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Enduring Myths about the Six-Day War and Its Aftermath

Although Israel’s 1967 victory undeniably reshaped both it and the larger Middle East in fundamental ways, Aaron David Miller sees a tendency among Western observers to exaggerate and misconstrue the war’s effects. He identifies five such mistaken lessons: that 1967 was the most important of the Arab-Israeli wars, that there were missed opportunities for peace in its wake, that it was a catastrophe for the Palestinians, that it undermined the chances for peace, and that the time is now ripe for an Israeli-Palestinian peace treaty. He writes:

[T]he notion that the proverbial six days of war created a figurative Seventh Day—a kind of dark shadow under which the Arab-Israeli conflict has played out, inexorably and depressingly, these many years—is too simplistic. . . .

On June 19, 1967, the Israeli cabinet secretly decided to exchange Sinai and the Golan for peace agreements with Egypt and Syria; but no consensus was reached on the West Bank, though the cabinet agreed to incorporate Gaza into Israel and to resettle refugees elsewhere in the region. . . . Meanwhile, the Arabs, reeling from defeat, were more focused on keeping their own houses in order and maintaining some measure of unity in the wake of their latest military humiliation. Even if the Israeli offer had been concretized, it would have faced impossible odds. Egypt’s [subsequent] launching of its war of attrition and the public hardening of Arabs’ attitudes seemed to make any serious process impossible. The Arabs’ three no’s at the Khartoum summit of August 1967—no peace; no negotiation; no recognition—seemed to sum up the impasse.

Read more at Atlantic

More about: Israel & Zionism, Israeli history, Six-Day War, War of Attrition

How the U.S. Can Strike at Iran without Risking War

In his testimony before Congress on Tuesday, Michael Doran urged the U.S. to pursue a policy of rolling back Iranian influence in the Middle East, and explained how this can be accomplished. (Video of the testimony, along with the full text, are available at the link below.)

The United States . . . has indirect ways of striking at Iran—ways that do not risk drawing the United States into a quagmire. The easiest of these is to support allies who are already in the fight. . . . In contrast to the United States, Israel is already engaged in military operations whose stated goal is to drive Iran from Syria. We should therefore ask ourselves what actions we might take to strengthen Israel’s hand. Militarily, these might include, on the passive end of the spectrum, positioning our forces so as to deter Russian counterattacks against Israel. On the [more active] end, they might include arming and training Syrian forces to engage in operations against Iran and its proxies—much as we armed the mujahedin in Afghanistan in the 1980s.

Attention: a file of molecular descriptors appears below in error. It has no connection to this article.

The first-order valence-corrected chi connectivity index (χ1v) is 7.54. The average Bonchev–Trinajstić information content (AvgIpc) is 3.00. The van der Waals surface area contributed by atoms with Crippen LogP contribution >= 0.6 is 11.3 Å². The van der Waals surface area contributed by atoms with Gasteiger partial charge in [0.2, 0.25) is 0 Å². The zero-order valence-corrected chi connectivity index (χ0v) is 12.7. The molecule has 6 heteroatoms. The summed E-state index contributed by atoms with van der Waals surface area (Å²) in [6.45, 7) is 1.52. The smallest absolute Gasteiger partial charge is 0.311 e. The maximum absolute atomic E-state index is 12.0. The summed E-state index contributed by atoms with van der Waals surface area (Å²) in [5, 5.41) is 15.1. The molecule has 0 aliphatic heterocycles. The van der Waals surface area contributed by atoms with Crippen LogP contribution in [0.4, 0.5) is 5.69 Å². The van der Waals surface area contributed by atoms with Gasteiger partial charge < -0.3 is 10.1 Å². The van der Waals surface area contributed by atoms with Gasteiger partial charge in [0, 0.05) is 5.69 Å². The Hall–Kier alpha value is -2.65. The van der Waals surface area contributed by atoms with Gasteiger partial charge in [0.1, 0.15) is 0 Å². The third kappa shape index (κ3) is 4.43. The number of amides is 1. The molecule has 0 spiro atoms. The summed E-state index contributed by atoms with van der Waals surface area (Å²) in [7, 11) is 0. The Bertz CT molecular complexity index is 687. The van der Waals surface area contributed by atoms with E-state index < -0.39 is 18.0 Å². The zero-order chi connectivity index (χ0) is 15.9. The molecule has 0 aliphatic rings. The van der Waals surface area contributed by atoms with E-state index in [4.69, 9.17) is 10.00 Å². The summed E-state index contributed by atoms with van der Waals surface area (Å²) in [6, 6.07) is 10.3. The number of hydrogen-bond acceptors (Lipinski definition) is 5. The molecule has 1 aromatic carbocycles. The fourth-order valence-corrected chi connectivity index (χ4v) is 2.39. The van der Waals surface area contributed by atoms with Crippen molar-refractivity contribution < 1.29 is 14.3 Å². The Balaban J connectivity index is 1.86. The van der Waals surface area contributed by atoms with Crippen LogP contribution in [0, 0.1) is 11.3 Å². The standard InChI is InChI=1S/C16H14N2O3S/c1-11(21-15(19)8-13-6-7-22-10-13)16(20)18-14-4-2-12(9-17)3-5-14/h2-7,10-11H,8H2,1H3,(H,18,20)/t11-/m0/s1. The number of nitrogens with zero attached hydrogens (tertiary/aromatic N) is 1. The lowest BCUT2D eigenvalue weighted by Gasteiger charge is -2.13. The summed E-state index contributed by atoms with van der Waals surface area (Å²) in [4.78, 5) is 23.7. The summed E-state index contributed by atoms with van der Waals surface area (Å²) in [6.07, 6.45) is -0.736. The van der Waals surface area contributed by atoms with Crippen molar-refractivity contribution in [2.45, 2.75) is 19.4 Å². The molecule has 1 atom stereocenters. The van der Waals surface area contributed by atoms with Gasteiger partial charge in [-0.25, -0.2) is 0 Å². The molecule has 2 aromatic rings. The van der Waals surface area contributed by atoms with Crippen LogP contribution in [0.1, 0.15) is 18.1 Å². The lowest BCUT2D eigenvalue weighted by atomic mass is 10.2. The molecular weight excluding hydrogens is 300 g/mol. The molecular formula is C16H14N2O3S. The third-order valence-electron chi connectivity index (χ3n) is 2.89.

Diplomatically, the United States might associate itself much more directly with the red lines that Israel has announced regarding the Iranian presence in Syria. Israel has, for example, called for pushing Iran and its proxies away from its border on the Golan Heights. Who is prepared to say that Washington has done all in its power to demonstrate to Moscow that it fully supports this goal? In short, a policy of greater coordination with Jerusalem is both possible and desirable.

In Yemen, too, greater coordination with Saudi Arabia is worth pursuing. . . . In Lebanon and Iraq, conditions will not support a hard rollback policy. In these countries the goal should be to shift the policy away from a modus vivendi [with Iran] and in the direction of containment. In Iraq, the priority, of course, is the dismantling of the militia infrastructure that the Iranians have built. In Lebanon, [it should be] using sanctions to force the Lebanese banking sector to choose between doing business with Hizballah and Iran and doing business with the United States and its financial institutions. . . .

Iran will not take a coercive American policy sitting down. It will strike back—and it will do so cleverly. . . . It almost goes without saying that the United States should begin working with its allies now to develop contingency plans for countering the tactics [Tehran is likely to use]. I say “almost” because I know from experience in the White House that contingency planning is something we extol much more than we conduct. As obvious as these tactics [against us] are, they have often taken Western decision makers by surprise, and they have proved effective in wearing down Western resolve.

Read more at Hudson

More about: Iran, Israeli Security, Lebanon, Saudi Arabia, Syria, U.S. Foreign policy, Yemen